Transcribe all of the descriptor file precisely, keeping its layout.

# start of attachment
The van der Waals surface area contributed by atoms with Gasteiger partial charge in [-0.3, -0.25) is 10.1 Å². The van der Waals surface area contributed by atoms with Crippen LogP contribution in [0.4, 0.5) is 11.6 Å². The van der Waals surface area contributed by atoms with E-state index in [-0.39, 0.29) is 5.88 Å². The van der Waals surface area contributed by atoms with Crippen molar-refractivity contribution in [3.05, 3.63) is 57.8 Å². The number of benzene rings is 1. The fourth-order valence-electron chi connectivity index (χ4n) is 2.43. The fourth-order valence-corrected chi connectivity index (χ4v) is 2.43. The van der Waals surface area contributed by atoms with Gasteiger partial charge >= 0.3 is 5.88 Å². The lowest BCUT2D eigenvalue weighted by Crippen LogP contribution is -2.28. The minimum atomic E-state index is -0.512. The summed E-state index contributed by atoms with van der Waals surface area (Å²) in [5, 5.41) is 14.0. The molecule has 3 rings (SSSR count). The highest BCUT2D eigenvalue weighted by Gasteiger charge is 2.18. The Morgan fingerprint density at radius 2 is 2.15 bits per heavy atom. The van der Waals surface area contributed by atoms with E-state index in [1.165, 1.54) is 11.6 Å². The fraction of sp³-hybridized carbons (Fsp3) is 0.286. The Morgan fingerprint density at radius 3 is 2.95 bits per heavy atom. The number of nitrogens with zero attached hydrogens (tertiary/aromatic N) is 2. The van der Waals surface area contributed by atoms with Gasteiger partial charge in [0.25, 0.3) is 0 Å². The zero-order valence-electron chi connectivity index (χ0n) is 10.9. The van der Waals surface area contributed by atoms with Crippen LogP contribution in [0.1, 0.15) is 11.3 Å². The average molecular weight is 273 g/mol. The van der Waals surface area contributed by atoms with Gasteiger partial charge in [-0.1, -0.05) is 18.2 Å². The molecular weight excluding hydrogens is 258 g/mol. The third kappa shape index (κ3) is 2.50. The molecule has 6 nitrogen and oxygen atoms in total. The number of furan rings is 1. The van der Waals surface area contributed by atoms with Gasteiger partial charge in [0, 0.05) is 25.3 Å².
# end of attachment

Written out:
The van der Waals surface area contributed by atoms with Gasteiger partial charge in [-0.3, -0.25) is 10.1 Å². The van der Waals surface area contributed by atoms with Crippen LogP contribution in [0.4, 0.5) is 11.6 Å². The van der Waals surface area contributed by atoms with E-state index in [-0.39, 0.29) is 5.88 Å². The van der Waals surface area contributed by atoms with Crippen molar-refractivity contribution in [3.05, 3.63) is 57.8 Å². The number of benzene rings is 1. The fourth-order valence-electron chi connectivity index (χ4n) is 2.43. The fourth-order valence-corrected chi connectivity index (χ4v) is 2.43. The van der Waals surface area contributed by atoms with Gasteiger partial charge >= 0.3 is 5.88 Å². The lowest BCUT2D eigenvalue weighted by Crippen LogP contribution is -2.28. The minimum atomic E-state index is -0.512. The summed E-state index contributed by atoms with van der Waals surface area (Å²) in [5, 5.41) is 14.0. The molecule has 3 rings (SSSR count). The highest BCUT2D eigenvalue weighted by Gasteiger charge is 2.18. The Morgan fingerprint density at radius 2 is 2.15 bits per heavy atom. The van der Waals surface area contributed by atoms with E-state index in [1.165, 1.54) is 11.6 Å². The fraction of sp³-hybridized carbons (Fsp3) is 0.286. The Morgan fingerprint density at radius 3 is 2.95 bits per heavy atom. The number of nitrogens with zero attached hydrogens (tertiary/aromatic N) is 2. The van der Waals surface area contributed by atoms with Gasteiger partial charge in [0.25, 0.3) is 0 Å². The zero-order valence-electron chi connectivity index (χ0n) is 10.9. The van der Waals surface area contributed by atoms with Crippen LogP contribution in [0.1, 0.15) is 11.3 Å². The average molecular weight is 273 g/mol. The van der Waals surface area contributed by atoms with Gasteiger partial charge in [-0.1, -0.05) is 18.2 Å². The molecular weight excluding hydrogens is 258 g/mol. The third kappa shape index (κ3) is 2.50. The molecule has 6 nitrogen and oxygen atoms in total. The number of furan rings is 1. The van der Waals surface area contributed by atoms with Gasteiger partial charge in [0, 0.05) is 25.3 Å².